5

In Letter XI of the apocryphal correspondence between Seneca and Saint Paul, the following passage is found

Haut itaque te indignum prima facie epistolarum nominandum censeas, ne temptare me quam laudare videaris, quippe cum scias te civem esse Romanum. Nam qui meus tuus apud te locus, qui tuus velim ut meus. Vale mi Paule carissime.

I am having difficulty identifying the syntactic structure of this sentence:

[Q]ui meus tuus apud te locus, qui tuus velim ut meus.

In particular, I do not understand why there are two correlated relative pronouns and how the syntax should be interpreted.

1 Answer 1

4

The passage can be tricky to disentangle because it's highly elliptical. You have a parallel structure, but in Latin, you don't always need to repeat a verb or a subject, and then you have two forms of esse which also dropped (as they are wont to do). But they can be reinserted to make the syntax clearer.

Writing out just the basics less elliptically, you should get:

[velim [ut locus [qui meus est] sit tuus]] (et) [velim [ut locus [qui tuus est] sit meus]]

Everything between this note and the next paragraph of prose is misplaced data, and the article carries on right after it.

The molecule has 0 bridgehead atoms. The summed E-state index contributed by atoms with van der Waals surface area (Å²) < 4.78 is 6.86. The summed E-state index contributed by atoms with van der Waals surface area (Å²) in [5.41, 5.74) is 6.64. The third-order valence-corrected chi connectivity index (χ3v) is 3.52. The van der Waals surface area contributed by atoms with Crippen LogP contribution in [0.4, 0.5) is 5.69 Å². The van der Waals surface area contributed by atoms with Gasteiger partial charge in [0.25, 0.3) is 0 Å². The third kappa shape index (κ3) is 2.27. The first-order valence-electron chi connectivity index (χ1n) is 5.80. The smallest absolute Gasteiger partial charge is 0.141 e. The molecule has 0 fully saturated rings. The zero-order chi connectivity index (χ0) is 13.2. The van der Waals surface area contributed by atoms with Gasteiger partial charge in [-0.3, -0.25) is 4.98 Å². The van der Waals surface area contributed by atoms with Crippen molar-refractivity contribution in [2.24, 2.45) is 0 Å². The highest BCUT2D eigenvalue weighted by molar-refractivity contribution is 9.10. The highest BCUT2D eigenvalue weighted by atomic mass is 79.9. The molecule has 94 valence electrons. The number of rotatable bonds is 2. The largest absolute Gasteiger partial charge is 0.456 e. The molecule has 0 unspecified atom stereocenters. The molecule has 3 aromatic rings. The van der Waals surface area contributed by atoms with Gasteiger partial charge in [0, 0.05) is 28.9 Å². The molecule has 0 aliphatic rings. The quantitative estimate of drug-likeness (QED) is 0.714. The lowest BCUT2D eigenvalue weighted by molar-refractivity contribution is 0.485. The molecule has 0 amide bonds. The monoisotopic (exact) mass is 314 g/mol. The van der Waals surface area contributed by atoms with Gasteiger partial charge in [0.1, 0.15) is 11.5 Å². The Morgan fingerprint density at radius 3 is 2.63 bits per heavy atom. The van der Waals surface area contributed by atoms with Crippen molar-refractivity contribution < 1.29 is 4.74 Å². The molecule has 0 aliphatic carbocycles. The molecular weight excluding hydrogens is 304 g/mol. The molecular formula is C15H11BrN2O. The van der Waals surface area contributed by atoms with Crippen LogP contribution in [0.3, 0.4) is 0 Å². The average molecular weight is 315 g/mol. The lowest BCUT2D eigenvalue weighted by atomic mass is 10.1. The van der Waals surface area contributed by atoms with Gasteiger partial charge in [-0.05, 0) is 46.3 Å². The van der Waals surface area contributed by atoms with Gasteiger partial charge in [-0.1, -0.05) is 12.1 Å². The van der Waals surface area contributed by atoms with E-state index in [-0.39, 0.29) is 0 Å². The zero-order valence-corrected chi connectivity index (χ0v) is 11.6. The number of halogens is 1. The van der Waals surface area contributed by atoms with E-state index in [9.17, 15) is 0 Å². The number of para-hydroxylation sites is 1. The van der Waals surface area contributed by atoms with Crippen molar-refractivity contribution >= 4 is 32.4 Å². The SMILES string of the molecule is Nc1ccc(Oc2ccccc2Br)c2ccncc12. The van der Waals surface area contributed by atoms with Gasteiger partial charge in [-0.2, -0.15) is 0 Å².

I wish that the situation which is mine may be yours and I wish that the situation which is yours may be mine.

4
  • It makes sense. So, you assume that "velim" governs both sentences. Do you think it's a type of syntactic structure that could be suitable for classical Latin (or, given that we're talking about Seneca, for Silver Age Latin)? Or does it betray a later syntactic organization (considering the historical forgery was likely composed in the 4th century)? Feb 13 at 17:29
  • Also, where would you put that "apud te" in the first part of the sentence? With "meus" or "tuus"? Feb 13 at 17:36
  • 1
    Yes, having the verb in the second clause only is very much Classical. What is less Classical in style is the omission of any sit, at least according to Allen and Greenough. (You should be able to find better links about when to omit the verb; these are just the first I found).
    – cmw
    Feb 13 at 18:26
  • @FerdinandBardamu Oh, and to answer your second question, I think most translators keep it with tuus, "your situation with you." That would make an implied apud me in the parallel clause.
    – cmw
    Feb 14 at 12:58

Your Answer

By clicking “Post Your Answer”, you agree to our terms of service and acknowledge you have read our privacy policy.

Not the answer you're looking for? Browse other questions tagged or ask your own question.